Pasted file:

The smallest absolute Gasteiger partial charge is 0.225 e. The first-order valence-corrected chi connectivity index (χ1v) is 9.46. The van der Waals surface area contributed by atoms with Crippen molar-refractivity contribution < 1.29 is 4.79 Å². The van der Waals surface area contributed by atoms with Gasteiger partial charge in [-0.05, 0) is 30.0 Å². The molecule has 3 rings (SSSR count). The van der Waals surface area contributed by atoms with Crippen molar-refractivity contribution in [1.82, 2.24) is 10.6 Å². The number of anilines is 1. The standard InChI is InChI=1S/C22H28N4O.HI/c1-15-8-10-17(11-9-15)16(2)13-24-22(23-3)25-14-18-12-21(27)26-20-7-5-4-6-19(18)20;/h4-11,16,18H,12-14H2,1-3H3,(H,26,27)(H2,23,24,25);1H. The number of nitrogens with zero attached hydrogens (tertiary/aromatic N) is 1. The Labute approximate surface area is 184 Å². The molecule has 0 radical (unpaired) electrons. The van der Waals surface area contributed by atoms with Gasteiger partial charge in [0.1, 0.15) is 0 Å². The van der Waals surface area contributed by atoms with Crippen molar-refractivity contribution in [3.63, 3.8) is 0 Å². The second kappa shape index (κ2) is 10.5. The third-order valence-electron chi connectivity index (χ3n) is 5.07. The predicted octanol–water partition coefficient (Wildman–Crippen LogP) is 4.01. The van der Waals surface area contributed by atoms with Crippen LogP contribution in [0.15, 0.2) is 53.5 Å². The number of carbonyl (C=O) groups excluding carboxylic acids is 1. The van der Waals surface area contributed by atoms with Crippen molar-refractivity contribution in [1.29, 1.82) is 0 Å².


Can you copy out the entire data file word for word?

The smallest absolute Gasteiger partial charge is 0.225 e. The first-order valence-corrected chi connectivity index (χ1v) is 9.46. The van der Waals surface area contributed by atoms with Crippen molar-refractivity contribution < 1.29 is 4.79 Å². The van der Waals surface area contributed by atoms with Gasteiger partial charge in [-0.05, 0) is 30.0 Å². The molecule has 3 rings (SSSR count). The van der Waals surface area contributed by atoms with Crippen molar-refractivity contribution in [1.82, 2.24) is 10.6 Å². The number of anilines is 1. The standard InChI is InChI=1S/C22H28N4O.HI/c1-15-8-10-17(11-9-15)16(2)13-24-22(23-3)25-14-18-12-21(27)26-20-7-5-4-6-19(18)20;/h4-11,16,18H,12-14H2,1-3H3,(H,26,27)(H2,23,24,25);1H. The number of nitrogens with zero attached hydrogens (tertiary/aromatic N) is 1. The Labute approximate surface area is 184 Å². The molecule has 0 radical (unpaired) electrons. The van der Waals surface area contributed by atoms with Gasteiger partial charge in [0.1, 0.15) is 0 Å². The van der Waals surface area contributed by atoms with Crippen molar-refractivity contribution in [3.63, 3.8) is 0 Å². The second kappa shape index (κ2) is 10.5. The third-order valence-electron chi connectivity index (χ3n) is 5.07. The predicted octanol–water partition coefficient (Wildman–Crippen LogP) is 4.01. The van der Waals surface area contributed by atoms with Crippen LogP contribution in [0.15, 0.2) is 53.5 Å². The number of carbonyl (C=O) groups excluding carboxylic acids is 1. The van der Waals surface area contributed by atoms with Crippen molar-refractivity contribution in [1.29, 1.82) is 0 Å².